A collaborative project to digitize, archive, and provide persistent and unrestricted access to federal technical reports issued prior to 1975.

Individual UCD  dissertations and masters theses are cataloged in the Library of Catalog — search for “Dissertations Academic University of California Davis physics”

This page describes how to locate and access UCD titles.

The Dissertation Abstracts International (DAI) database is the authoritative source for finding doctoral dissertations and master’s theses. It also provides access to the full-text of all dissertations from University of California campuses since the late 1990s- See
Current Research @ University of California, Davis
Searches all University of California, Davis dissertations published in the Dissertation Abstracts database.

Dissertations & theses from 31 USA colleges & universities, including Ohio State University, Rochester Institute of Technology, and North Carolina State University. This is a small subset of published dissertations & theses, but does include some that are not indexed elsewhere. Use in conjunction with other databases such as Dissertations & Theses and PQDT Open.

OATD.org aims to be the best possible resource for finding open access graduate theses and dissertations published around the world.

PQDT Open provides the full text of open access dissertations and theses free of charge.

You can Ask a librarian for help if you experience any problems accessing a dissertation or thesis in print or online.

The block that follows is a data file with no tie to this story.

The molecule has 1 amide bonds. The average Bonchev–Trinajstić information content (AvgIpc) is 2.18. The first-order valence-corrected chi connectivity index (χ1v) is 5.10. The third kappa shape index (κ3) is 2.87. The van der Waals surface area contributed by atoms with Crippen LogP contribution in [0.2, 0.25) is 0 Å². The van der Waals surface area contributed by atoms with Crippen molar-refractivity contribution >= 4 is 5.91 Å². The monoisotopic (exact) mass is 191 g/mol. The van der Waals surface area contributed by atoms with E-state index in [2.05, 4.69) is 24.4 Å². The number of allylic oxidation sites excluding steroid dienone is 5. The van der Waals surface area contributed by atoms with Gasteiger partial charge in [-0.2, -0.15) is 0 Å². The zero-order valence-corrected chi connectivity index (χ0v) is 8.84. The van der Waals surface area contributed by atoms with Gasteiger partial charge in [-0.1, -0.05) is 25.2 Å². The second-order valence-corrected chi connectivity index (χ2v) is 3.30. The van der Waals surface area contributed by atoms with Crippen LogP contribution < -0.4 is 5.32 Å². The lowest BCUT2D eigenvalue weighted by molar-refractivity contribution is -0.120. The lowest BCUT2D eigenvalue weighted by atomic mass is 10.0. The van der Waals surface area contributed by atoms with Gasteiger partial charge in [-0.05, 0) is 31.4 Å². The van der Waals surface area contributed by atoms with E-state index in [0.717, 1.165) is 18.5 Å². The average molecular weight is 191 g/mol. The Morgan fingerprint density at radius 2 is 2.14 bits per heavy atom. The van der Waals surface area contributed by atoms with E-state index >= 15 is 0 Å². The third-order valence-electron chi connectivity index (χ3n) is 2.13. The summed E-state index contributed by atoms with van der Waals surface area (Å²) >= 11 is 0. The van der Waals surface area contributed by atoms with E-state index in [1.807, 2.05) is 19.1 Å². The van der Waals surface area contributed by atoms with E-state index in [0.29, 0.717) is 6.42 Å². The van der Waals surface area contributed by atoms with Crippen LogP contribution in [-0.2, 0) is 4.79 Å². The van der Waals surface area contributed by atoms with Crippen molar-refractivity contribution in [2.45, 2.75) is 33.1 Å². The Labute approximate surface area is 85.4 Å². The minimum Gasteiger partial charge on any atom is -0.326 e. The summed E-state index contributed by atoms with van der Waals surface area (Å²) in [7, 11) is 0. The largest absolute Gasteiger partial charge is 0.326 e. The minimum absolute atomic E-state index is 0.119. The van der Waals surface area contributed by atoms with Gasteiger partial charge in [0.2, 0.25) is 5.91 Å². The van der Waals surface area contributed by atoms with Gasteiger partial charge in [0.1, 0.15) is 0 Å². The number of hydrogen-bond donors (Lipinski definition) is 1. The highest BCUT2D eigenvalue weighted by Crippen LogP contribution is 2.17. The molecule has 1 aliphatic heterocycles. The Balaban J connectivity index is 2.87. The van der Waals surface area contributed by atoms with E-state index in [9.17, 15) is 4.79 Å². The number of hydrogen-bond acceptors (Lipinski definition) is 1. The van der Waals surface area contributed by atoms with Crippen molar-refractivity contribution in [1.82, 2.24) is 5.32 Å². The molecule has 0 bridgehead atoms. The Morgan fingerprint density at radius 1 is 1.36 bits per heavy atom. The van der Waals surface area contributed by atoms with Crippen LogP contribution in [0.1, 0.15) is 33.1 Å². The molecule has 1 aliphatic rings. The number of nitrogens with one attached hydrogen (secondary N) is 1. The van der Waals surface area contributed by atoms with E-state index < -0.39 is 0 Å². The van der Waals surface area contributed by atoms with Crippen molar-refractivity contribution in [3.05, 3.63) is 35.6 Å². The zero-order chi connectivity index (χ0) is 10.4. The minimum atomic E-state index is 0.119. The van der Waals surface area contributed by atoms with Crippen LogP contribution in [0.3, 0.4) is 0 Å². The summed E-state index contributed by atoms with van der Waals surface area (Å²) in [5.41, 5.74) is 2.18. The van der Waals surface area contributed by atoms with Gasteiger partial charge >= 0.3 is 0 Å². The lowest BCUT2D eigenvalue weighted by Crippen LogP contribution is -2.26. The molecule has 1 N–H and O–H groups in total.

Tools for Managing Citations

Learn how to use and cite information in your papers and projects.

The campus has a licensed subscription to Endnote, which is a bibliographic manager program that is available as software and as a web-based version. Many people use Endnote because of its compatibility with Microsoft Word. The libraries offer help and classes on Endnote.

There are also a wide range of other citation management programs, including web-based platforms. Two popular and useful ones are:

Will you be starting a project from scratch that will require your attention for months, even years OR are you continuing a project started by somebody else?

The Data Management Program is here to help make both of these situations less painful. We can help you with

  • Organization: keep track of your files so that you know what is in them
  • Consistent data entry: design data collection forms in such a way that everybody doing the same experiment records the results the same way every time
  • Database structure: move from unwieldy spreadsheets to databases
  • GIS and maps: consult with our GIS expert on all stages of a project that includes geospatial data, from planning to creating interactive maps.
  • Finding data: not all data sharing portals are obvious, and we can help with that.
  • Cleaning data: stop doing repetitive copy/paste; check out some of our workshops to find a better way
  • Getting credit for data: get your dataset noticed and cited by placing it in the right data repository
  • Note: many funding agencies require that you provide open access to your data!

For more information, visit our website or contact us at dataserv@ucdavis.edu